August Grab Bag

#5 The website Bookriot has excited muppet arms for both books and Muppets!

#5 The website Bookriot has excited muppet arms for both books and Muppets!

A roundup of articles, links and videos that we highlighted on Twitter this month. 

1. The first book on puppetry I ever bought was by John Wright of The Little Angel Theatre in Islington, London. His wife Lyndie still carves puppets for them and this article about her is just lovely. If you go to London, try to see a show there.

2. As we continue to work on Malevolent Creatures, this website looks intriguing and will hopefully help out our research.

3. At the Edinburgh Fringe Festival this year, the show The Pure, the Dead and the Brilliant took a look at the upcoming Scottish independence referendum through the eyes of four Scottish fairies, including Selkie. Read a review here.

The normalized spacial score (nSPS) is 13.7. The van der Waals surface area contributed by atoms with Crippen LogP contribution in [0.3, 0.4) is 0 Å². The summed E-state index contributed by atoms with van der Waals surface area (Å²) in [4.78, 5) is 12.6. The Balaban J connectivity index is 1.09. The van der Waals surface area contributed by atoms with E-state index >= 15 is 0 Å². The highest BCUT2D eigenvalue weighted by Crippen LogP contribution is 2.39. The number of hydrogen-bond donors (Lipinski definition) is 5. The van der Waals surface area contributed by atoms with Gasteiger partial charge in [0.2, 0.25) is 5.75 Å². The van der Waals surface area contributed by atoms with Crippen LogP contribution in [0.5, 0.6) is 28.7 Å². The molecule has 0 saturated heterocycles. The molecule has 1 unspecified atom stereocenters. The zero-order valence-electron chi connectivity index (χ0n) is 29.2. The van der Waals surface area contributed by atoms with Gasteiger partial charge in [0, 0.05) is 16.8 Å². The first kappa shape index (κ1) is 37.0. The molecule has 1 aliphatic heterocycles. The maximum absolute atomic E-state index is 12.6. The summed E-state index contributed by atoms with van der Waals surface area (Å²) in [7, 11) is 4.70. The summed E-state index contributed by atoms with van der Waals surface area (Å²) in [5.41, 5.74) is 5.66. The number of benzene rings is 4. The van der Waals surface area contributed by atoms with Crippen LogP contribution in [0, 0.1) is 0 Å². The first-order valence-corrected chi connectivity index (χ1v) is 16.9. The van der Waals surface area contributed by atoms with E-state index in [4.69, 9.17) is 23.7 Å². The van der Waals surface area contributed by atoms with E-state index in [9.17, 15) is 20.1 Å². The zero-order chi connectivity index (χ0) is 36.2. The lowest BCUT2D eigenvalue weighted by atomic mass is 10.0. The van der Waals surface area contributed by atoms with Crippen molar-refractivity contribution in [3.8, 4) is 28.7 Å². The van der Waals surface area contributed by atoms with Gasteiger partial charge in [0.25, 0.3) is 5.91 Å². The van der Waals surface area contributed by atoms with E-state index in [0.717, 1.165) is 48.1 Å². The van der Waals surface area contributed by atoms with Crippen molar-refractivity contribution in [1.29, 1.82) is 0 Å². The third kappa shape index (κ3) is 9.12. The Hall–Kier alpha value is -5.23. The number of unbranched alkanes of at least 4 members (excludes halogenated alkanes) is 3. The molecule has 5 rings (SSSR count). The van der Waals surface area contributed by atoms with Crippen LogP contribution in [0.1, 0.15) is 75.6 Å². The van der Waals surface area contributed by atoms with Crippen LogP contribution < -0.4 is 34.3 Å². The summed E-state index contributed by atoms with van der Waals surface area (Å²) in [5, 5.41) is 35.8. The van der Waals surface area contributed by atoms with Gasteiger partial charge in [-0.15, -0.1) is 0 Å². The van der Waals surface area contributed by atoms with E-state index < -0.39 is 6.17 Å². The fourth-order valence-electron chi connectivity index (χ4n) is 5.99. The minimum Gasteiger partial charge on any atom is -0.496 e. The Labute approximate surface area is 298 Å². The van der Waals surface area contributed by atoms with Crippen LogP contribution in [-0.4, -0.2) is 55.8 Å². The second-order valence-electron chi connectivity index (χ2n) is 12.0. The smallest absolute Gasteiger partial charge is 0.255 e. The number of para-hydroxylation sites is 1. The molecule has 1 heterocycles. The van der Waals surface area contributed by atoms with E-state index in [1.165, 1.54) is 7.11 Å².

4. Yet another amazing interview with one of the giants of contemporary illustration and a special hero of ours, Shaun Tan.

5. And because really, most things should end with the Muppets, here is Bookriot with a roundup of literary-related Muppet antics. Enjoy!

Adventures in Interviewing

IMG_1962We have a busy year ahead of us! Along with remounts of several collaborative projects and our ongoing development of Malevolent Creatures, we are creating a new shadow puppet play called Saudade. 

It’s a project based on stories of the immigrant experience and right now I’m doing lots of interviews with people in Washington DC, Virginia and Maryland. I’ve heard many different perspectives, but everyone seems to agree that the two things that make us long for the places we come from are family and food. I’m looking forward to working on assembling the many moments I’m hearing about into a beautiful shadow play experience!